Trio binning method can help create true diploid genomes from single individual

An international research team, headed by Davies Research Centre at The University of Adelaide, has demonstrated that the DNA sequences of the chromosomes inherited from the father and the mother can possibly be disentangled to generate true diploid genomes from a single person.

Trio binning method can help create true diploid genomes from single individual
Brahman cattle. Image Credit: The University of Adelaide.

Using a novel genome assembly strategy, the scientists have demonstrated that genomes of two significant modern-day cattle breeds, Brahman (Bos taurus indicus) and Angus (Bos taurus taurus), can be fully decoded from a single hybrid individual that carries the genetics of these two breeds.

The study was published in the Nature Communications journal and financially supported by the Davies Research Centre over the past 15 years.

Although this approach was demonstrated in cattle, it is also relevant to other species including humans.

According to Dr. Lloyd Low, from the School of Animal and Veterinary Science at The University of Adelaide, the method, known as trio binning, provides the real genome sequence of every chromosome in an individual.

It is difficult to acquire a whole genome from an organism that inherits 50% of the chromosomes from the mother and the remaining 50% from the father. This is due to the high similarity present between the parental chromosomes.

Back in 2018 we were able to demonstrate that with this method it was possible to identify large sections of the DNA from the parents. Now in 2020 we have used the same concept to create the sequence of full chromosomes.”

Dr Lloyd Low, School of Animal and Veterinary Science, The University of Adelaide

Disentangling maternal and paternal genomes is very difficult, but we have now been able to do this and create the best genome assemblies available for any livestock, and arguably any species. These high-quality genome sequences will make it easier to more accurately study the genetics of cattle to improve production and welfare traits,” added Professor John Williams.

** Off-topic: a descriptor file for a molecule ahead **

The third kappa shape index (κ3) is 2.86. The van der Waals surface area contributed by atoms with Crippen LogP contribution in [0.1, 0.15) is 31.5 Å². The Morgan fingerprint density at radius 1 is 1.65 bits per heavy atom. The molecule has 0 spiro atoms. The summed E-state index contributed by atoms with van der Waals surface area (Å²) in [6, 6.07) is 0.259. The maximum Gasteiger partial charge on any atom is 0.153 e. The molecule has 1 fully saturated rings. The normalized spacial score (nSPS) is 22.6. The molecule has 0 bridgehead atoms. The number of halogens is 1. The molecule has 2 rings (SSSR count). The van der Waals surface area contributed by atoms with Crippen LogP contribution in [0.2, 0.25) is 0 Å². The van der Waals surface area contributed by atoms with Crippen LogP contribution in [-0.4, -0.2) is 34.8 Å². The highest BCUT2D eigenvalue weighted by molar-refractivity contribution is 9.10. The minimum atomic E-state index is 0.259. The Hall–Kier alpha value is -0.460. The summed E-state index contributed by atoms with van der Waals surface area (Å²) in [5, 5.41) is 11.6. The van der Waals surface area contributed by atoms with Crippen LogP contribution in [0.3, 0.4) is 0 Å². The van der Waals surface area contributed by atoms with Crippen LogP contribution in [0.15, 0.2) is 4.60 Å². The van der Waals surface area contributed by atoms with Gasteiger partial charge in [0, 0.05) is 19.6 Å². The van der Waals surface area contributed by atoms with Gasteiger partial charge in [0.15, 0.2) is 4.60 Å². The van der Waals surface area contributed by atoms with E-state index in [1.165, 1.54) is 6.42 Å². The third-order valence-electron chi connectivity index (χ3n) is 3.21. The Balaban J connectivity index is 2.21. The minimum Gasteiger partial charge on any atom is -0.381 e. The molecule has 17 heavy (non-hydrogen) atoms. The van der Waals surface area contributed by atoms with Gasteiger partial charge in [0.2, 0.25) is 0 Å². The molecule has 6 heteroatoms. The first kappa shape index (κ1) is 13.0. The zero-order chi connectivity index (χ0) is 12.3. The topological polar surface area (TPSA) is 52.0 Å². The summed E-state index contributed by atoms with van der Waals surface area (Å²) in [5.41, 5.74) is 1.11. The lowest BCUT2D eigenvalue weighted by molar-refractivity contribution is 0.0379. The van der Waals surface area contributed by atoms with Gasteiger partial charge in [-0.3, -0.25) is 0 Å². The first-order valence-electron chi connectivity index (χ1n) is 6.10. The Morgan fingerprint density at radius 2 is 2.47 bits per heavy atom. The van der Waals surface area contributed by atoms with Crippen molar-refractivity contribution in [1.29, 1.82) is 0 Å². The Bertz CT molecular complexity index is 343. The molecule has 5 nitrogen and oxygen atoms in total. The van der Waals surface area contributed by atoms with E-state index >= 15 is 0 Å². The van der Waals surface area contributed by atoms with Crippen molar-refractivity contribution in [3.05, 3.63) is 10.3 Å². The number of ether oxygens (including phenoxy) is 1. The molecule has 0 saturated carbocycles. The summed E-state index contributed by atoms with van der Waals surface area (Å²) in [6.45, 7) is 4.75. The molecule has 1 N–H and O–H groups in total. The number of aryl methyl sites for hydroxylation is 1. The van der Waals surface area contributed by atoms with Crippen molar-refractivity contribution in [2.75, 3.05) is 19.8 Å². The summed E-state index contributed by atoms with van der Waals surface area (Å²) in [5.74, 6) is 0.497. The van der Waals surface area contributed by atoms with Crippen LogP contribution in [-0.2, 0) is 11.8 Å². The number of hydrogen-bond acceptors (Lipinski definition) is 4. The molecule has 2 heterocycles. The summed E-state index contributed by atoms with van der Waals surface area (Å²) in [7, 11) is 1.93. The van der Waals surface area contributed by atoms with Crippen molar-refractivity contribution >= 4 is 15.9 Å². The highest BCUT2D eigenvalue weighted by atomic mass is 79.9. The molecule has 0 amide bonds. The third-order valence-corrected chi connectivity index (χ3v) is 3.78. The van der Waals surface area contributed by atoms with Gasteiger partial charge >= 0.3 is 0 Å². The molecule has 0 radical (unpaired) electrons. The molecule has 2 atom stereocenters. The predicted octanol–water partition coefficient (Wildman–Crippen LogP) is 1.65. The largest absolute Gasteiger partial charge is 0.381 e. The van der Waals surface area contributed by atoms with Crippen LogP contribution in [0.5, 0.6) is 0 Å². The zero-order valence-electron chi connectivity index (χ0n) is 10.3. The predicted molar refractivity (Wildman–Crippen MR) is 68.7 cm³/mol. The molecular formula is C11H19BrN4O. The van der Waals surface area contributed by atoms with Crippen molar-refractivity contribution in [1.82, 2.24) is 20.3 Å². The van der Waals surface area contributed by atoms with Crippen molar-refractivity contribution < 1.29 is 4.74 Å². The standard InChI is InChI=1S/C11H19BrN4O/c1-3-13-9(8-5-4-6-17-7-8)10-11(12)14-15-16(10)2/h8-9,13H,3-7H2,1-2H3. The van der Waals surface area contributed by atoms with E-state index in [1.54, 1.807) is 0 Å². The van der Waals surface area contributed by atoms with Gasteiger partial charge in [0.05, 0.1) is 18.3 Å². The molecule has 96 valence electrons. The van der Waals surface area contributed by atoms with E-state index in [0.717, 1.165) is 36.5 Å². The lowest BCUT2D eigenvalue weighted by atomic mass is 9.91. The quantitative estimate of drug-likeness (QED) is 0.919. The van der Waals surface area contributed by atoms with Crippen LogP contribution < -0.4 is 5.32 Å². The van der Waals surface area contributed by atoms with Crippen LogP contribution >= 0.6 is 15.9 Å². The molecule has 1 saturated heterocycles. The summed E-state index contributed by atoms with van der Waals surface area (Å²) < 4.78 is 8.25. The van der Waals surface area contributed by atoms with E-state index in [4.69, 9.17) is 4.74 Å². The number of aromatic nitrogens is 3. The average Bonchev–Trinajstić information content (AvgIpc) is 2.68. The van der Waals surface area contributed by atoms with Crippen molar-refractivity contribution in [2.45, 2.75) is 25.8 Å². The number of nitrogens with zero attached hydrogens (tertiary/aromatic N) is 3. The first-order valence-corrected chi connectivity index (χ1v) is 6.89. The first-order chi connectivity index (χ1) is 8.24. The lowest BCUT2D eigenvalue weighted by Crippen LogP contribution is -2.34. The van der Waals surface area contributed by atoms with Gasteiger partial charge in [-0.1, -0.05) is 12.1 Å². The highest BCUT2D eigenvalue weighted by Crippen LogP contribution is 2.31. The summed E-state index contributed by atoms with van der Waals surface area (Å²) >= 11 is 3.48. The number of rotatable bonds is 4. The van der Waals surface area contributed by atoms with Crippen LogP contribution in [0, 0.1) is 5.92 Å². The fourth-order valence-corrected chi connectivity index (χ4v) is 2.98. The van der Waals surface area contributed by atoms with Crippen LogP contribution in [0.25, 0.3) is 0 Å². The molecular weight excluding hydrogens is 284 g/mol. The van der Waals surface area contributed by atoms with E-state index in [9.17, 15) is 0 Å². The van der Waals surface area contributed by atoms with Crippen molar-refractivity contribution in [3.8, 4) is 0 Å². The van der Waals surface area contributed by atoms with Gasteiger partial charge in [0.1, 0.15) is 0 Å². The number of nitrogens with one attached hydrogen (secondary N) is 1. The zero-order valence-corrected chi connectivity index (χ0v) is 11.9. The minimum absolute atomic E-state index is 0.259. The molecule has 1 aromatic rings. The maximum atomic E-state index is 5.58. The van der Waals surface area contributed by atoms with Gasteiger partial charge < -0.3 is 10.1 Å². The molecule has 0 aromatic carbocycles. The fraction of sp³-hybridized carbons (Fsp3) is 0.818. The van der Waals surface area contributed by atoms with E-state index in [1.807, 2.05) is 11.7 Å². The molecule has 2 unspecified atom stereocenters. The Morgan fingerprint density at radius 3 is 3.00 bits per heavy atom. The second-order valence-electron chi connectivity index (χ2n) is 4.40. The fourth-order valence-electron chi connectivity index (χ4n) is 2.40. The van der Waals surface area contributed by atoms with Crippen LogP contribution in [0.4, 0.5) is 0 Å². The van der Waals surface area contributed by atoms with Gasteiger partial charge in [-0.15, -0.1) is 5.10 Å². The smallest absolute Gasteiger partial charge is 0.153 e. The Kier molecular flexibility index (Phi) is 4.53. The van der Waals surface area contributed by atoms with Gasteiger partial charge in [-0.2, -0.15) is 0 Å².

Thousands of years ago, Angus and Brahman cattle subspecies were domesticated individually and since then, they have been subjected to highly different selection pressures; beef production in the case of Angus cattle and pest and humid settings in the case of the Brahman cattle. Such different traits and histories are mirrored in their genomes, making them the perfect test subjects.

Brahman cattle is an Indian breed that can regulate their body temperature in a better way and are regularly crossed with European breeds like Angus to produce cattle that are better acclimatized to tropical climates.

Given the huge variations in production and adaptation characteristics between the indicine and taurine cattle, genome comparison can help one to understand the way animals adapt to their setting, which is of major economic and scientific interest.

According to Professor Stefan Hiendleder, high-quality genomes of the two cattle subspecies were required to decode the variations between the indicine and taurine cattle.

This technology will ultimately lead to breeding cattle which are more productive in harsh environments and also better suited from an animal welfare perspective, Comparison between the Brahman and Angus revealed an indicus-specific extra copy of fatty acid enzyme which may be important for the regulation of the metabolism related to heat tolerance.”

Stefan Hiendleder, Professor, The University of Adelaide

Source:
Journal reference:

Low, W. Y., et al. (2020) Haplotype-resolved genomes provide insights into structural variation and gene content in Angus and Brahman cattle. Nature Communications. doi.org/10.1038/s41467-020-15848-y.

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